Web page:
I would also not use OSB, even though some of the values are pretty good. The problems with OSB is that if it gets wet its going to lose all of its strength quite quickly, whereas plywood is not so sensitive to water. With that being said a waterproof glue is also a requirement.

A confused student is a good student.

Nathaniel P. Wilkerson, PE

www.medeek.com

## RE: WGC Trusses

A confused student is a good student.

Nathaniel P. Wilkerson, PE

www.medeek.com

## RE: WGC Trusses

25 psf snow load with 17 psf dead load.

Using DF and Structural 1 Grade plywood 15/32" I have a capacity per nail of 85 lbs. The number of nails required between the two heel plates and the bottom chord would be: 2180.9lbs/85lbs = 25.7 nails, so round up to an even 13 nails on each side of the trus, and similarly 2298.8lbs/85lbs = 27.0 => 14 nails each side of the top chord at the heel plates.

Looking at a quick sketch that is quite a few nails, I would probably create 3 rows with the middle row staggered from the other two.

This of course ignores any contribution of the glue in transferring the axial loads, but in my mind this is offset by ignoring the moments at the joints applied to the nails. Logically this makes sense to me since the glue will be much more rigid than the nails and will prevent rotation at the joints.

The spacing between the nails in a row should actually be 4" since the nails coming from the other side will affectively double the frequency of the nails or halve the spacing. For a .131 nail the 15D spacing would be 2". From the scarf cut on the bottom chord the gusset must measure approx. 15.5" in length, depending on the pitch of the truss the total length of the plate will be somewhat longer than this.

I would probably use an end distance of 1.5" and a edge distance of .75" with 1" between the rows. Obviously a 2x6 top and bottom chord would buy a lot more real estate. Bottom line this is a lot of nails, unless I'm missing something.

A confused student is a good student.

Nathaniel P. Wilkerson, PE

www.medeek.com

## RE: WGC Trusses

Those are 8d common nails so they aren't very big but spaced at 2" between nails in a row I would be afraid of splitting that bottom chord.

Looking at this I'm fairly convinced that going with longer nails that are in double shear and clinched give more bang for the buck, allow less nails and thereby less chance of splitting the truss members. Thoughts?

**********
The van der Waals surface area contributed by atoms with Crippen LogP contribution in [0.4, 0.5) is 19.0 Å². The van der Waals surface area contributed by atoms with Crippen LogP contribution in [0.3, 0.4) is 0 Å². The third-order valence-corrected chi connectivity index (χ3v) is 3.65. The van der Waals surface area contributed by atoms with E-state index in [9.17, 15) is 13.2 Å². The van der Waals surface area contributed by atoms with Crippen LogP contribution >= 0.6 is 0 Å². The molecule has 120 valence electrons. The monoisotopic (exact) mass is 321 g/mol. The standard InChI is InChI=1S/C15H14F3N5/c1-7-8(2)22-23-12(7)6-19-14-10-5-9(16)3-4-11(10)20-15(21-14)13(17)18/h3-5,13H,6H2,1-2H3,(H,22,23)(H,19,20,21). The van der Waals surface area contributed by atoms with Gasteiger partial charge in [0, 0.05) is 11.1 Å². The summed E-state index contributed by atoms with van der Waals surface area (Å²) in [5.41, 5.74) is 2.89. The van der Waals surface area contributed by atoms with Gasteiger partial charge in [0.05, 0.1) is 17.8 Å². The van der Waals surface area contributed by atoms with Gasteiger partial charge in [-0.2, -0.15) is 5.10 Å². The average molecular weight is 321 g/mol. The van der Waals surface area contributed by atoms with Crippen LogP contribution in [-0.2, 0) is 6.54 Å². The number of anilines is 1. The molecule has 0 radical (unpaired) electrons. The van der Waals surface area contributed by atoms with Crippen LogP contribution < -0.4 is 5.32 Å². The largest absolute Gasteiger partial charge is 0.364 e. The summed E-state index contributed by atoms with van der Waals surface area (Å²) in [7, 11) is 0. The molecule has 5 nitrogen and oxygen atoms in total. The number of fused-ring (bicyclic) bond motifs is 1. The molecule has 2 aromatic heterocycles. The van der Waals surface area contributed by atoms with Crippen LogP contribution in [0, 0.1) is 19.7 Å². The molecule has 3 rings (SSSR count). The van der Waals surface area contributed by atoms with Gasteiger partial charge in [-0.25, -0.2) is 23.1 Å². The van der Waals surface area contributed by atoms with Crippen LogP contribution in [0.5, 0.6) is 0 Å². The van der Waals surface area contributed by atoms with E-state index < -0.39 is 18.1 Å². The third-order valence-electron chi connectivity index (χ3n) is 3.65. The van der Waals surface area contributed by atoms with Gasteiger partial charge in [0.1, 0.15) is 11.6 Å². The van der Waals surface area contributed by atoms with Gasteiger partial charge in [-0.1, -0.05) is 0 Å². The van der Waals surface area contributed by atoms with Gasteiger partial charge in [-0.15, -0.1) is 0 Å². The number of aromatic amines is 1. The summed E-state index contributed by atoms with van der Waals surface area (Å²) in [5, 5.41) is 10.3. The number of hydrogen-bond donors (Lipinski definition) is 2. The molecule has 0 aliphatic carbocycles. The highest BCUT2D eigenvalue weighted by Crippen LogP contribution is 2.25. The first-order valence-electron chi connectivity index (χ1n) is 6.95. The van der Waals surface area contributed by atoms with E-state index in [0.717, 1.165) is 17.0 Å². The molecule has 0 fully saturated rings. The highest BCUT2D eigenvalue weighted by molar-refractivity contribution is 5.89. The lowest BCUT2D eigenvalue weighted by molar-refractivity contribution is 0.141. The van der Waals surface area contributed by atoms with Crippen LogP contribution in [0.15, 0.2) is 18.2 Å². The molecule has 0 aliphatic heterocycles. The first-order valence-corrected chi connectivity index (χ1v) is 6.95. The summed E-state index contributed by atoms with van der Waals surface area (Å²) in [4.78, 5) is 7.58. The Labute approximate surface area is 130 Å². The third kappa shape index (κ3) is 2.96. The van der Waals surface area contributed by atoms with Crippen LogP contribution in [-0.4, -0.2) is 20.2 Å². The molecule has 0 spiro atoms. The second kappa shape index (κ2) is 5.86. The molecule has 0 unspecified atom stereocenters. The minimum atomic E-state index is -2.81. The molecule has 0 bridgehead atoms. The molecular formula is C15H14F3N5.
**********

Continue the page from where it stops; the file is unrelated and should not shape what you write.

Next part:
A confused student is a good student.

Nathaniel P. Wilkerson, PE

www.medeek.com

## RE: WGC Trusses

A confused student is a good student.

Nathaniel P. Wilkerson, PE

www.medeek.com

## RE: WGC Trusses

Using a 10d common nail (.148 x 3) and with 1/2" of protruding nail to clinch I get this layout:

with the backside looking something like this:

I probably don't need a 2.25" end distance (15D) on the plate edge toward the inside of the truss but I am using Table C11.1.6.6 from the NDS Commentary (NDS 2012).

A confused student is a good student.

Nathaniel P. Wilkerson, PE

www.medeek.com

## RE: WGC Trusses

So returning to our previous example we now have 2180.9lbs/176.3lbs = 12.4 => 13 fasteners in double shear, rather than 25 fasteners in single shear, a much more reasonable number of fasteners

A confused student is a good student.

Nathaniel P. Wilkerson, PE

www.medeek.com

## RE: WGC Trusses

Both the top chords are in compression and pushing against each other, so the member on member contact is transferring a significant amount of that compressive axial load.

To account for the component of the load that is not being transferred at this joint I can probably use the equation from the TPI 1 for MPC trusses:

Pc' = sqrt(P

_{P}^{2}+ (P_{N}x C_{r})^{2}(Sec. 8.3.3.3)where:

P

_{c}' = Resultant compressive force used for determination of minimum required metal plate contact area (lbs)C

_{R}= Reduction factor for cmopression force component across the joint interface for metal connector plate design: 0≤CR≤1.0 (lbs)P

_{iN}= Compression force component of the wood member under investigation normal to the wood member interface (lbs)P

_{iP}= Compression force component of the wood member under investigation parallel to the wood member interface (lbs)With the resultant being:

CR = 0.5

Pi = F23 = 2021.83 lbs.

PiN = Picos(Φ) = 2021.8 x cos(18.43) = 1918.1 lbs.

PiP = Pisin(Φ) = 2021.8 x sin(18.43) = 639.4 lbs.

θ = atan(PiP/PiN x CR) - Φ = atan(639.4/1918.1 x 0.5) - 18.43 = 15.3 deg. (angle between resultant compressive force and chord member)

Pc' = √(PiP)2 + (PiN x CR)2 = √(639.4)2 + (1918.1 x 0.5)2 =

1152.6 lbs.@ 15.3 deg.I kind of get the logic behind this equation but I question where does the Cr (reduction factor) come from? and why a value of 0.5?

I'm also looking at the rather large moment at this joint between the two top chords and wondering how best to factor that in.

A confused student is a good student.

Nathaniel P. Wilkerson, PE

www.medeek.com

## RE: WGC Trusses

_{R}to address the fact that some of the compressive force may be transferred wood to wood rather than 100% through the plate.## RE: WGC Trusses